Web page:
Researchers develop glove that lets you 'air-write' texts

Now wave your hands to input text on your device. The technology, dubbed as air-writing glove system, can also be combined with Google Glass.

Published Date
05 - Mar - 2013
| Last Updated
05 - Mar - 2013
Researchers develop glove that lets you 'air-write' texts

Researchers have developed a new technology for text input on a device, one that they believe will replace the traditional keyboard and pen in future. Known as air-writing glove system, the tech allows users to type text in the air with their hand, while the letters are converted into digital text on the device.

Inventors of the 'air-writers' say users can use the glove to enter text messages and write e-mails. “The airwriting glove is used to write letters into air, as if using an invisible board or pad,” says doctoral student Christoph Amma, who developed the system at the Karlsruhe Institute of Technology in Germany. The scientist believes users can embed the tech into clothing and use anywhere they want.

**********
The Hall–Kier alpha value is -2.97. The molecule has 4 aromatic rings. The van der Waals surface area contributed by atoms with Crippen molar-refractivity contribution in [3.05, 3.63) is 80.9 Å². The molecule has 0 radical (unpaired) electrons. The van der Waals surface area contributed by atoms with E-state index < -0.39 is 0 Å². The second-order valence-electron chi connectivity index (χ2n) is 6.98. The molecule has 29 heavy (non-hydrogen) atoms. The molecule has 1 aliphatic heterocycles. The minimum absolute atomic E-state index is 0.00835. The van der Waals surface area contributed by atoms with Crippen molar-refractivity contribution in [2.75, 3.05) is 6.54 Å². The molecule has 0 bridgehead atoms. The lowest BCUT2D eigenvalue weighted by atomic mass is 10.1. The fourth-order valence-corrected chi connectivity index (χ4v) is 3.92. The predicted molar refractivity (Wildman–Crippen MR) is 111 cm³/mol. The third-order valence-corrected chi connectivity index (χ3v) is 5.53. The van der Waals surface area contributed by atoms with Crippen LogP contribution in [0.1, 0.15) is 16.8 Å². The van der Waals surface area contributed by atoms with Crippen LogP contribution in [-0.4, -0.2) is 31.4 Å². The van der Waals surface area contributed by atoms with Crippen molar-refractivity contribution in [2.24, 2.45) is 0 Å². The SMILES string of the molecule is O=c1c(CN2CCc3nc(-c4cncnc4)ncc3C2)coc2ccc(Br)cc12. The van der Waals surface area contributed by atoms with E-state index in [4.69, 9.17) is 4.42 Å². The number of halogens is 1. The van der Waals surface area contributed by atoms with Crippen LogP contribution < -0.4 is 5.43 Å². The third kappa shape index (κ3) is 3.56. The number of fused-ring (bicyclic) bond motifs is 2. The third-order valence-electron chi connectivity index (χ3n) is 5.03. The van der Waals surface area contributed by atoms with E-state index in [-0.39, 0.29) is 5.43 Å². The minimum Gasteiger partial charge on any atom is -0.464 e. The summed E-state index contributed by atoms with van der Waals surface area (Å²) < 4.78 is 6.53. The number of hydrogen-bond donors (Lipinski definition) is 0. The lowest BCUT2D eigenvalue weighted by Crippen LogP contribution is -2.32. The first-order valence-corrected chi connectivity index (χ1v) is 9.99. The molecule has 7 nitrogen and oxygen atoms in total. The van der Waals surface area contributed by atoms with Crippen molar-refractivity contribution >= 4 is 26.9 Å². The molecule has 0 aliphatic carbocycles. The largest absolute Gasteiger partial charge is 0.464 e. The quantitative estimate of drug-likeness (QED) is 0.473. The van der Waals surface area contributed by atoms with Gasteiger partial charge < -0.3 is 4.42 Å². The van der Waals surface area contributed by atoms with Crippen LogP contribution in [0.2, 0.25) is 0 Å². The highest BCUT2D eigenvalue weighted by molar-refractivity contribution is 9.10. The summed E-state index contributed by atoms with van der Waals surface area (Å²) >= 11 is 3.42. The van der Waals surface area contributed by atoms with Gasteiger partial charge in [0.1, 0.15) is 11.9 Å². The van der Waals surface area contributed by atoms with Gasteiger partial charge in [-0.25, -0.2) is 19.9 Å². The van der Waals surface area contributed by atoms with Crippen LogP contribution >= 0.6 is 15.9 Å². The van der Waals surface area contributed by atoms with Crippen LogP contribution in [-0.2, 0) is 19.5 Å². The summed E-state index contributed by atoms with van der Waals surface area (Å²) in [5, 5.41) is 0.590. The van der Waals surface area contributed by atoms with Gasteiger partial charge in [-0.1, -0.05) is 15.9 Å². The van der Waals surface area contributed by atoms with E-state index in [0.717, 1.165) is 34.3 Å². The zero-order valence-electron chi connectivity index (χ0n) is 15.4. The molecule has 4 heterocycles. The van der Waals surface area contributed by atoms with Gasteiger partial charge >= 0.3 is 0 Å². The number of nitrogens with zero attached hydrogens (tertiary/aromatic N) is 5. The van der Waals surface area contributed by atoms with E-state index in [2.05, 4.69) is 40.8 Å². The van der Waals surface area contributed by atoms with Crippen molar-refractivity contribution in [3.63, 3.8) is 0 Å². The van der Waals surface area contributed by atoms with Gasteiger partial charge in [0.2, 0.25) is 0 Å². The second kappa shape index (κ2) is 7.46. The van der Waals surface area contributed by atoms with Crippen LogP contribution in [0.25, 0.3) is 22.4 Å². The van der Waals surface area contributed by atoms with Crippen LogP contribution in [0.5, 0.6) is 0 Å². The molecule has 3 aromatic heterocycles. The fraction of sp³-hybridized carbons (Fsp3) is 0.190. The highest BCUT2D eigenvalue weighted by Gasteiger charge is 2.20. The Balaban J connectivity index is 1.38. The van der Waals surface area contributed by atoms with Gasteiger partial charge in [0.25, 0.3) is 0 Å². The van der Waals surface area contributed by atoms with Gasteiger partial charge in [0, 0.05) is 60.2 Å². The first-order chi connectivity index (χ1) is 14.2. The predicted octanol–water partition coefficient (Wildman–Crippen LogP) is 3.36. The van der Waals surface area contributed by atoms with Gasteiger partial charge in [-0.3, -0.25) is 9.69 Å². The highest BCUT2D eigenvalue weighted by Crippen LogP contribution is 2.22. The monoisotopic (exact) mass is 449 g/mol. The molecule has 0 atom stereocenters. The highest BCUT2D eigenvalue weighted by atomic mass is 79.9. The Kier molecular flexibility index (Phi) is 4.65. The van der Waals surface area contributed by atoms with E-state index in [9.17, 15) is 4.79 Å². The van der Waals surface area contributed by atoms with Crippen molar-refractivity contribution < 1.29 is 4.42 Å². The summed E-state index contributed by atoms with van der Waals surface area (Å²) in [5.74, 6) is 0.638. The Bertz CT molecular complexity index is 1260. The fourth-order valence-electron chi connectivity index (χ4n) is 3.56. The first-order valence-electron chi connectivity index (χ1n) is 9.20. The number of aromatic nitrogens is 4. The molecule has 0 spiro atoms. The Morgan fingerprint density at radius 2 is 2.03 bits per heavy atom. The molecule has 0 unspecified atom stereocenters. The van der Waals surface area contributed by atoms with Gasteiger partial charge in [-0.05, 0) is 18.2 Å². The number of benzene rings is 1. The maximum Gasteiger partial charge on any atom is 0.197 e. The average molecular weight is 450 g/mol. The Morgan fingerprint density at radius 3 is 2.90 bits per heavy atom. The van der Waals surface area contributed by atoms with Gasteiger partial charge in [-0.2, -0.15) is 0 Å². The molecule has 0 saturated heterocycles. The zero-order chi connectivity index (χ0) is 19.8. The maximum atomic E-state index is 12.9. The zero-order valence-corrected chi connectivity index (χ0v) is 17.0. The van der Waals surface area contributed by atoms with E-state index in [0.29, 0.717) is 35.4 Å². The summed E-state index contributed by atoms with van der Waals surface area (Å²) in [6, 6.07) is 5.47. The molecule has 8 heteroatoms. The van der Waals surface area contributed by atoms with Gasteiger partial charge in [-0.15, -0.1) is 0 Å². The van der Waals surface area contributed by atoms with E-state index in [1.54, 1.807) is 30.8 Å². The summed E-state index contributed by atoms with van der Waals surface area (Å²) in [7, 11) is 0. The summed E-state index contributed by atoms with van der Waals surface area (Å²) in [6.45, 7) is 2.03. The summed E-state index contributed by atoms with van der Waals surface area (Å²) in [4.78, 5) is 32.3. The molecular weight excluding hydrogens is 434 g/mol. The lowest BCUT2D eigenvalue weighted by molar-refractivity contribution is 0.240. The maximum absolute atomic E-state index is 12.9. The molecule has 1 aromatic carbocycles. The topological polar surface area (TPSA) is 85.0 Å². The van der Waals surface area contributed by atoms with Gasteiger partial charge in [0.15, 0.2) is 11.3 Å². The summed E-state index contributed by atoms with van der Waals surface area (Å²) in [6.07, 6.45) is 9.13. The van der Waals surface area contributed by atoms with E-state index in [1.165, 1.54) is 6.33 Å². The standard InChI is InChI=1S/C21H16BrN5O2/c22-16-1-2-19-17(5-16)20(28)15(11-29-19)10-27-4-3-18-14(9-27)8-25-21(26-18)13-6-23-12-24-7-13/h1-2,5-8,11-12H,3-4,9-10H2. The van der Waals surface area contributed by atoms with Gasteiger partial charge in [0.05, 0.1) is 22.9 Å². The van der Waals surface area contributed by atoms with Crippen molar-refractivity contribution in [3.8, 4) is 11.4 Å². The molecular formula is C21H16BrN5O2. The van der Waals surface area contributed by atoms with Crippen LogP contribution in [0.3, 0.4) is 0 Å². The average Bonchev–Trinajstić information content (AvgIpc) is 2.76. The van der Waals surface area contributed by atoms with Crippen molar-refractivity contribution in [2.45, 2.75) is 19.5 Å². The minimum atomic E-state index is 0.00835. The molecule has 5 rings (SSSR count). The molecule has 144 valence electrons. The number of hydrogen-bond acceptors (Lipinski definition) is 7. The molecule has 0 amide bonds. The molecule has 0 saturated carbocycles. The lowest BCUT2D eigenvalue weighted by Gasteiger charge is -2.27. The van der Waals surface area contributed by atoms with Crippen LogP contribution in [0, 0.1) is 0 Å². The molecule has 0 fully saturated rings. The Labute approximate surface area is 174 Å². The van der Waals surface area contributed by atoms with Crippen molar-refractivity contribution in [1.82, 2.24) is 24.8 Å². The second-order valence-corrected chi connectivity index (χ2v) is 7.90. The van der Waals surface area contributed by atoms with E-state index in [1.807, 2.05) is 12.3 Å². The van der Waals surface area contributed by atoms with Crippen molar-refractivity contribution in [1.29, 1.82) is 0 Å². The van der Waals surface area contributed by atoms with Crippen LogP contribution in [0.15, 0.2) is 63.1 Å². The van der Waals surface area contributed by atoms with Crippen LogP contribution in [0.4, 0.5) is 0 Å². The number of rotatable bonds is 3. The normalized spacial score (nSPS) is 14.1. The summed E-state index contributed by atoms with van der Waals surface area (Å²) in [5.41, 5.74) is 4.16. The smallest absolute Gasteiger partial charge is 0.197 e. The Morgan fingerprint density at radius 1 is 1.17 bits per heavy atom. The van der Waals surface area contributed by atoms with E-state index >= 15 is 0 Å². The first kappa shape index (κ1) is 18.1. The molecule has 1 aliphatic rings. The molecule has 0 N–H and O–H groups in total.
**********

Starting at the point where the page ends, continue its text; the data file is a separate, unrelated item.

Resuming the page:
Amma believes the technology could eventually be woven into clothing so it can be used anywhere. “The interaction is embedded seamlessly in everyday life,” he said.

There are sensors that are attached to a glove to record hand movements, then a computer system captures signals and translates them into text. These sensors are capable of determining when a user is actually writing or simply waving hands.

“All movements that are not similar to writing, such as cooking, doing laundry, waving to someone, are ignored. The system runs in the background without interpreting every movement as computer input,” says Amma.

The glove air writer can recognise complete sentences written in capital letters and currently supports a vocabulary of 8,000 words. “The system has an error rate of 11 per cent, but when it is adapted to the individual writing style of the user, the error rate drops to three per cent,' Christoph Amma says.

Amma hopes the tech can be combined with Google's Glass project for further innovative usages.

Source: Daily Mail